Approach to the diagnosis and treatment of wide QRS complex tachycardias
- Philip J Podrid, MD, FACC
Philip J Podrid, MD, FACC
- Professor of Medicine, Professor of Pharmacology and Experimental Therapeutics
- Boston University School of Medicine
- Lecturer, Harvard Medical School
- Leonard I Ganz, MD, FHRS, FACC
Leonard I Ganz, MD, FHRS, FACC
- Section Editor — Cardiac Arrhythmias
- Director of Cardiac Electrophysiology
- Heritage Valley Health System
- Section Editors
- Peter J Zimetbaum, MD
Peter J Zimetbaum, MD
- Section Editor — Cardiac Arrhythmias
- Associate Professor of Medicine
- Harvard Medical School
- Ary L Goldberger, MD
Ary L Goldberger, MD
- Section Editor — Electrocardiography
- Professor of Medicine
- Harvard Medical School
- James Hoekstra, MD
James Hoekstra, MD
- Section Editor — Adult Cardiology Emergencies
- Professor and Fredrick Glass Chair
- Wake Forest University
Tachycardias are broadly categorized based upon the width of the QRS complex on the electrocardiogram (ECG).
●A narrow QRS complex (<120 msec) reflects rapid activation of the ventricles via the normal His-Purkinje system, which in turn suggests that the arrhythmia originates above or within the atrioventricular (AV) node (ie, a supraventricular tachycardia).
●A widened QRS (≥120 msec) occurs when ventricular activation is abnormally slow, most commonly because the arrhythmia originates outside of the normal conduction system (eg, ventricular tachycardia), or because of abnormalities within the His-Purkinje system (eg, supraventricular tachycardia with aberrancy). Much less common are pre-excited tachycardias; these are supraventricular tachycardias with antegrade conduction over an accessory pathway, resulting in direct activation of the ventricular myocardium, similar to the situation with a ventricular rhythm. This only occurs in a minority of patients with pre-excitations syndromes (eg, Wolff-Parkinson-White Syndrome).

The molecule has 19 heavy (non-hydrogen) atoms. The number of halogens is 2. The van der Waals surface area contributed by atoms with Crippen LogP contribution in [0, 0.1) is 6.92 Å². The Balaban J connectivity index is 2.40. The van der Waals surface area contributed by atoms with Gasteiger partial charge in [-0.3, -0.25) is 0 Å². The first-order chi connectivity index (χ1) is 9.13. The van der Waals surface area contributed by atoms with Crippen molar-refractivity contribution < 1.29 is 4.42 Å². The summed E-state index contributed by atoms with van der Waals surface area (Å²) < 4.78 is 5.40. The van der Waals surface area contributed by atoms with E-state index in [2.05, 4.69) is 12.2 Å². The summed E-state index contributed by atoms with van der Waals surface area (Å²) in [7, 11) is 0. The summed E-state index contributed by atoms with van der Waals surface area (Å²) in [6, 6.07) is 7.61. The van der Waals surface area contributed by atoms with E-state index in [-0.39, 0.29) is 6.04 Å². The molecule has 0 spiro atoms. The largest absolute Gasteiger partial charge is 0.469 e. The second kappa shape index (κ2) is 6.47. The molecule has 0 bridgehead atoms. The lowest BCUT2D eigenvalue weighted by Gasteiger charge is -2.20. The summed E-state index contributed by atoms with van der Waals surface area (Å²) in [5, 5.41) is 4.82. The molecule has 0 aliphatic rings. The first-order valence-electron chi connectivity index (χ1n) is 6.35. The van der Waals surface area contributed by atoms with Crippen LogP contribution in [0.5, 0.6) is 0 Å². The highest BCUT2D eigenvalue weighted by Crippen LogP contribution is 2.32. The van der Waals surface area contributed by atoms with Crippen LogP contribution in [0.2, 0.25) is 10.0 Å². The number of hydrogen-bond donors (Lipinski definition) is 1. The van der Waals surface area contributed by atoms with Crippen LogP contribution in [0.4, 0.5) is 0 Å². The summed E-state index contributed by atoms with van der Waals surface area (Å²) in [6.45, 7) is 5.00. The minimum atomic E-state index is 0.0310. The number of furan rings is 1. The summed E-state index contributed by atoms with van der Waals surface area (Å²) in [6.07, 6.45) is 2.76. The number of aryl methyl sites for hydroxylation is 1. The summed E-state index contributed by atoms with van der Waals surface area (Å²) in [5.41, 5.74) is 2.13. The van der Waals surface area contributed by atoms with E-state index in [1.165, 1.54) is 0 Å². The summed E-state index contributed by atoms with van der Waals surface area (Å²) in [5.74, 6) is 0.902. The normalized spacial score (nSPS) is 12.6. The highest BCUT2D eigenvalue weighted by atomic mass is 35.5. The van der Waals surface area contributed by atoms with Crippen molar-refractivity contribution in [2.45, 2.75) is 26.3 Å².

A wide complex tachycardia (WCT) represents a unique clinical challenge for two reasons:
●Diagnosing the arrhythmia is difficult – Although most WCTs are due to ventricular tachycardia (VT), the differential diagnosis includes a variety of supraventricular tachycardias (SVTs). Diagnostic algorithms are complex and imperfect.
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- Diagnostic uncertainty
- CAUSES OF WCT
- Ventricular tachycardia
- Supraventricular tachycardia
- Artifact mimicking VT
- GENERAL APPROACH
- Assessment of stability
- Physical examination
- - Carotid sinus pressure
- - Pharmacologic interventions
- Additional tests
- EVALUATION OF THE ELECTROCARDIOGRAM
- Basic features
- AV dissociation
- - Dissociated P waves
- - Fusion beats
- - Capture beats
- QRS morphology
- - Diagnostic criteria
- - Variation in QRS and ST-T shape
- ALGORITHMS FOR WCT DIAGNOSIS
- Brugada criteria
- Alternative approaches
- VT versus AVRT
- Algorithm performance
- Unstable patient
- Stable patient
- - Ventricular tachycardia
- - Supraventricular tachycardia
- Recurrent or refractory WCT
- Presence of a pacemaker
- Presence of an ICD
- - Disabling an ICD
- INFORMATION FOR PATIENTS
- SUMMARY AND RECOMMENDATIONS
- Assessment of patient stability
- Diagnostic evaluation
- - Diagnosis of VT
- - Diagnosis of SVT
- - Uncertain diagnosis
- - Ventricular tachycardias
- - Supraventricular tachycardias